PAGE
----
THE BLOB (1988)



THE BLOB’s icky poster



THE THING and THE FLY are the two most notable 1980s remakes that get credit for improving greatly upon the originals.  But Chuck Russell’s 1988 remake of THE BLOB, though not as ambitious as Carpenter’s and Cronenberg’s masterpieces, is quite a bit more fun than the Steve McQueen version, with updated special effects that are markedly better and squishier.  It’s not essential viewing for a horror fan like the other two films I mentioned, but it’s gooey joy well worth watching.


And thus the absorption begins


In basic structure, the remake is similar in structure to the original.  A meteor falls from the sky and cracks open.  A bum touches it with a stick, its pink, Jell-O like contents crawl up his arm and start to devour him.  A trip to the doctor leads to the gelatinous mess swallowing up more and more.  The more it swallows, the more it grows, and it’s impervious to just about anything.  The only people standing between this unstoppable, mindless mass and the end of the world are hooligan Brian and cheerleader Meg.  Along the way, the teens get no help from the disbelieving adults.


I used to be scared witless of the original BLOB when I was a kid, but watching it a few years ago, I found myself bored.  Not much happens in that one.  But Russell, working from a script he and Frank Darabont wrote hot off the heels of NIGHTMARE ON ELM STREET 3, keep things lively from the football game at the beginning, right through the ominous joke with the preacher at the end.  It doesn’t take long for the Blob to get kicking, and once it does, the flick moves at a breakneck pace.  It’s got the verve the original lacked, and all the better for it.


Gooey special effects


It’s also got some superb special effects.  In the first half hour alone:  the blob envelops the bum’s hand, eats him from the torso down, and then tees off on a teen, whose arm comes off in his date’s hand as she tries to pull him out.  There’s a wicked sense of glee in all the kills, as if Russell is having a ball in directing them.  Frequent Cronenberg collaborator Mark Irwin does a stellar job lighting the monster, and Russell comes up with some neat camera angles once it goes on the attack.


I especially love how Russell and Darabont’s script plays on the themes of the original:  small town life and how pure it is, the divide between generations and the resultant teen angst, the joys and hardships of being a high schooler.  From Meg’s overprotective parents, to the football player trying to score, to Brian’s outsider status, these themes were just as relevant in 1988 as they were in 1958.  Even in a world of social apps and the PS4, I’m sure they’re still relevant today.  There’s a certain innocence to the flick that survived in the transition from the original, and I really appreciate it.  It plays out against the ickiness and gore of the creature and makes me root for Brian and Meg that much more, especially knowing how merciless and nasty the Blob is.  When the two start to bond, it’s easy to get behind them, understanding what they’re up against.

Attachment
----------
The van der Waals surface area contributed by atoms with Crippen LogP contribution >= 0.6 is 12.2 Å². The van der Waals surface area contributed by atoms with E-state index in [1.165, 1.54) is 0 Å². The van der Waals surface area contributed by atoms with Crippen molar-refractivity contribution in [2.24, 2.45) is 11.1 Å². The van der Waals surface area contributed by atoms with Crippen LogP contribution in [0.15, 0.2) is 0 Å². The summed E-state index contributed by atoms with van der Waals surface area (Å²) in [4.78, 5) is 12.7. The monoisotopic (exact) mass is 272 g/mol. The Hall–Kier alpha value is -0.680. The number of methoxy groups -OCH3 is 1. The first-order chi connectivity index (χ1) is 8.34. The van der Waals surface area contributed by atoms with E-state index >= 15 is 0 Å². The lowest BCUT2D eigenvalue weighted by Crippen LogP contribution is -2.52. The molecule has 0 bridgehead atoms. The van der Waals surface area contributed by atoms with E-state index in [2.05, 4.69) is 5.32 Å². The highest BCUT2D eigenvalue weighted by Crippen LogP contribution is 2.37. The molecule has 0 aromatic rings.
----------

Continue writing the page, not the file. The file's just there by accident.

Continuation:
The bioterrorism angle is relevant today


The one big change between this and the McQueen film is the origin of the Blob.  Whereas it appears the monster is some alien that fell from the skies, as it was in the original, there’s a subplot involving scientists and the military that would suggest this is some sort of manmade bio-weapon gone wrong.  I can take it or leave it, but I do find it makes the flick relevant in a world where North Korea is a constant threat as madmen are still thirsty to level the planet.


Dillon and Smith do some popcorn film acting


If there’s one way in which the remake didn’t improve upon the original, it’s in the acting.  Later in his career, Steve McQueen would become a top notch actor, but in an early role in THE BLOB, he gave a performance that would fit a popcorn movie.  Kevin Dillon doesn’t fare much better, as he’s poorly suited to play a tough outsider and he’s wearing a terrible mullet wig.  Shawnee Smith does more than a little overacting and wide eyed screaming.  But Russell knows this is a popcorn movie at heart, and so I don’t disparage the acting so much.  At least frequent Darabont collaborator Jeffrey DeMunn gives his usual solid performance as the small town sheriff, whose character is given a little more to work with.


A little B-movie acting doesn’t detract from Russell’s remake of THE BLOB.  While not on quite the same next level as THE THING and THE FLY, this is one more 1980s remake that outshines the source material, with better effects and a verve that’s lacking in the original.  So while the McQueen version had me fearing Jell-O as a kid, Russell’s just had me enjoying a fun popcorn flick, back in the late 80s and tonight.


–Phil Fasso


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